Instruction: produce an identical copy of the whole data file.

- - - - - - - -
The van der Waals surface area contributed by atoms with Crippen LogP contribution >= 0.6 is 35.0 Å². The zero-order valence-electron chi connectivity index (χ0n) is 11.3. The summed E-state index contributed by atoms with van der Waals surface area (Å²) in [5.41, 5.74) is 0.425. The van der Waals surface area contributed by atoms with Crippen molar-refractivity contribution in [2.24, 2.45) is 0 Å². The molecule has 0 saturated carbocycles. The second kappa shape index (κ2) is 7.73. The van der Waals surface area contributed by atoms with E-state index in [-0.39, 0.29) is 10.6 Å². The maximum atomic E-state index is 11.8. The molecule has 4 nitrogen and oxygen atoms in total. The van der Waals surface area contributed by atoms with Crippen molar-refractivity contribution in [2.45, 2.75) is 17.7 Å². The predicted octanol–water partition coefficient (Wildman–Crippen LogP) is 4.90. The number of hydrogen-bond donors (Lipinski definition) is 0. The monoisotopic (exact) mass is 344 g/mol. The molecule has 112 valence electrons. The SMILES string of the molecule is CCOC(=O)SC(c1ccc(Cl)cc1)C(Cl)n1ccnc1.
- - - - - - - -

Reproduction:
The van der Waals surface area contributed by atoms with Crippen LogP contribution >= 0.6 is 35.0 Å². The zero-order valence-electron chi connectivity index (χ0n) is 11.3. The summed E-state index contributed by atoms with van der Waals surface area (Å²) in [5.41, 5.74) is 0.425. The van der Waals surface area contributed by atoms with Crippen molar-refractivity contribution in [2.24, 2.45) is 0 Å². The molecule has 0 saturated carbocycles. The second kappa shape index (κ2) is 7.73. The van der Waals surface area contributed by atoms with E-state index in [-0.39, 0.29) is 10.6 Å². The maximum atomic E-state index is 11.8. The molecule has 4 nitrogen and oxygen atoms in total. The van der Waals surface area contributed by atoms with Crippen molar-refractivity contribution in [2.45, 2.75) is 17.7 Å². The predicted octanol–water partition coefficient (Wildman–Crippen LogP) is 4.90. The number of hydrogen-bond donors (Lipinski definition) is 0. The monoisotopic (exact) mass is 344 g/mol. The molecule has 112 valence electrons. The SMILES string of the molecule is CCOC(=O)SC(c1ccc(Cl)cc1)C(Cl)n1ccnc1.